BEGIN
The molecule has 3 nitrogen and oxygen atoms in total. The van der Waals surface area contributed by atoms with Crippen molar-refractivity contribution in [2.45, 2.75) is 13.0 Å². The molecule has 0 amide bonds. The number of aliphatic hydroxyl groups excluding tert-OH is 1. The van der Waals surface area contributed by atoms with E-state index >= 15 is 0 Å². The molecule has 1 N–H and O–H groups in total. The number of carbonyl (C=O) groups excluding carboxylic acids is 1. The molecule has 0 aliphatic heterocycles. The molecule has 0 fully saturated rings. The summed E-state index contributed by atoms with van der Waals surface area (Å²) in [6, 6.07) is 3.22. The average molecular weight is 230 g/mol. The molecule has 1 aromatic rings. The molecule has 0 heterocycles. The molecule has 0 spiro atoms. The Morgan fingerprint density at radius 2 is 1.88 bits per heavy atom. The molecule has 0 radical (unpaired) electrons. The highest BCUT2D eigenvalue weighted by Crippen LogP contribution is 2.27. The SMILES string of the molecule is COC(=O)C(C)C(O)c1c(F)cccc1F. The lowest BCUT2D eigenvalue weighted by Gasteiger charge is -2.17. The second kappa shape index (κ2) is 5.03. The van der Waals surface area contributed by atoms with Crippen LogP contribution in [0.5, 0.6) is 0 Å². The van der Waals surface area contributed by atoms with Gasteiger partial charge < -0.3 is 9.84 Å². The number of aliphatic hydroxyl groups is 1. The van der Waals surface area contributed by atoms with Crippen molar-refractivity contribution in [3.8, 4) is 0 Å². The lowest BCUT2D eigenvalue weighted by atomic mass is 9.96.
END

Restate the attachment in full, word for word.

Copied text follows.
The molecule has 3 nitrogen and oxygen atoms in total. The van der Waals surface area contributed by atoms with Crippen molar-refractivity contribution in [2.45, 2.75) is 13.0 Å². The molecule has 0 amide bonds. The number of aliphatic hydroxyl groups excluding tert-OH is 1. The van der Waals surface area contributed by atoms with E-state index >= 15 is 0 Å². The molecule has 1 N–H and O–H groups in total. The number of carbonyl (C=O) groups excluding carboxylic acids is 1. The molecule has 0 aliphatic heterocycles. The molecule has 0 fully saturated rings. The summed E-state index contributed by atoms with van der Waals surface area (Å²) in [6, 6.07) is 3.22. The average molecular weight is 230 g/mol. The molecule has 1 aromatic rings. The molecule has 0 heterocycles. The molecule has 0 spiro atoms. The Morgan fingerprint density at radius 2 is 1.88 bits per heavy atom. The molecule has 0 radical (unpaired) electrons. The highest BCUT2D eigenvalue weighted by Crippen LogP contribution is 2.27. The SMILES string of the molecule is COC(=O)C(C)C(O)c1c(F)cccc1F. The lowest BCUT2D eigenvalue weighted by Gasteiger charge is -2.17. The second kappa shape index (κ2) is 5.03. The van der Waals surface area contributed by atoms with Crippen LogP contribution in [0.5, 0.6) is 0 Å². The van der Waals surface area contributed by atoms with Gasteiger partial charge < -0.3 is 9.84 Å². The number of aliphatic hydroxyl groups is 1. The van der Waals surface area contributed by atoms with Crippen molar-refractivity contribution in [3.8, 4) is 0 Å². The lowest BCUT2D eigenvalue weighted by atomic mass is 9.96.